This week, one of my favorite authors, filth elders and the only writer who can make me feel completely and wonderfully uncomfortable reading his books in public–Dennis Cooper–released his tenth novel Zac’s Haunted House for free online. The only catch? Zac’s Haunted House is composed entirely of gifs.
Even though a gif novel seems like an unexpected, bizarre and potentially exhausting choice, Cooper’s exploration of gifs as a replacement for written language undeniably relates to his longtime interest in appropriating the language of mass culture for subversive and perverse purposes. For example, Cooper’s startling and aptly titled novel The Sluts employed the language of chat rooms, gay male escort review websites and e-mails to construct the narrative. Even Cooper’s seminal and infamous George Miles cycle uses music as a narrative tool such as the Guided by Voices-packed novel Guide.
By constructing a narrative out of gifs, Cooper, who is no stranger to gifs on his blog, rightly asserts that gifs have become a popular means of communication, replacing the written word with a Pop visual language. From Buzzfeed lists to Tumblr blogs to comments, the gif has become ubiquitous online language. So isn’t a gif novel the logical next step?
In Zac’s Haunted House, which is published by Kiddiepunk, Cooper mines his favorite themes from lurid teenage sexuality, horror, murder and a disconcerting blurred boundary between reality and fiction. From the first gif in Chapter 1 of a girl spewing blood, Zac’s Haunted House is as satisfyingly terrifying as the rest of Cooper novels. Zac’s Haunted House continues to explore Georges Bataille’s favorite intersection of eroticism and death, reflecting Bataille’s definition of eroticism as “assenting to life up to the point of death” (Eroticism: Death & Sensuality 11).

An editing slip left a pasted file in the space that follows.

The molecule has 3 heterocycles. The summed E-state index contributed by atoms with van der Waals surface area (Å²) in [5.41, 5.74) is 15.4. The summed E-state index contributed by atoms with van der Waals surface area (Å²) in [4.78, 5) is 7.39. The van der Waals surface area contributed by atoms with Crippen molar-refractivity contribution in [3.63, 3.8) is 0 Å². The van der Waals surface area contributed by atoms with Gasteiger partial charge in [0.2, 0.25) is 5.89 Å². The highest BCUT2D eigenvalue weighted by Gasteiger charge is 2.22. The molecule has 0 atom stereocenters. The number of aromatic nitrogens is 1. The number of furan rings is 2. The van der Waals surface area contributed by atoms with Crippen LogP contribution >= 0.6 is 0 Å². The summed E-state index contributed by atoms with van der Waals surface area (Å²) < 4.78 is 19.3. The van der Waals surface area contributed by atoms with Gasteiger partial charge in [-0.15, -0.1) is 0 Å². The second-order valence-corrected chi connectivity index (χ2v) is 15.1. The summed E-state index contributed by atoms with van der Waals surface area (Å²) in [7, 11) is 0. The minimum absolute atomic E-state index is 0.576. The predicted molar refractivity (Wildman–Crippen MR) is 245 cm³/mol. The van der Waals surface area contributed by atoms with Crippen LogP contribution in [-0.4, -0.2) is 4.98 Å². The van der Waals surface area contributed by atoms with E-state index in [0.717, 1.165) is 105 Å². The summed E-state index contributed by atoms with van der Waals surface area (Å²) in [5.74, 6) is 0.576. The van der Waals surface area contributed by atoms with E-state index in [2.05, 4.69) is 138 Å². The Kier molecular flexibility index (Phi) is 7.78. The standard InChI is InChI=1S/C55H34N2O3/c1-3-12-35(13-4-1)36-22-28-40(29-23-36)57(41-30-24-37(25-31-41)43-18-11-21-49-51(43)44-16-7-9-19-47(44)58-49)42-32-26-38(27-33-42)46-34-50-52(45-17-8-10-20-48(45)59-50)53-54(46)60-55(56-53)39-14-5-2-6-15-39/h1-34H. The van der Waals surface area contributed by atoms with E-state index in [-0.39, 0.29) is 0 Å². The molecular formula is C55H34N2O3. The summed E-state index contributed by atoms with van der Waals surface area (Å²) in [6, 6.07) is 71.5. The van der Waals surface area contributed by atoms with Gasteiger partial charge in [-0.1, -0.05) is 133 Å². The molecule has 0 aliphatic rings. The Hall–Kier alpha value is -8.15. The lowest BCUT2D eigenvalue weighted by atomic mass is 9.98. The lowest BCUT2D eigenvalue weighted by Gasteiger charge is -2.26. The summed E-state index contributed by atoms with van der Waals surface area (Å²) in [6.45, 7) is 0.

With the quick cuts, jolted actions and jerky movements of gifs, Zac’s Haunted House is a dizzying experience and it’s not just the glut of falling gifs filling Chapter 2. A new type of deconstructed narrative, Cooper pushes the often radical appropriation of text to its absolute limit, requiring the reader to plunge themselves into the multitude of potential meanings in one gif. An eerie and puzzling read, Zac’s Haunted House is not only a reinvention of the novel but also an opening of narrative possibilities for the visual.
In keeping with Cooper’s gif-mania–though it’s clear I can’t completely let go of the written word just yet, I’m going to finish my review of Zac’s Haunted House through gifs, documenting my roller coaster of emotional responses to the novel: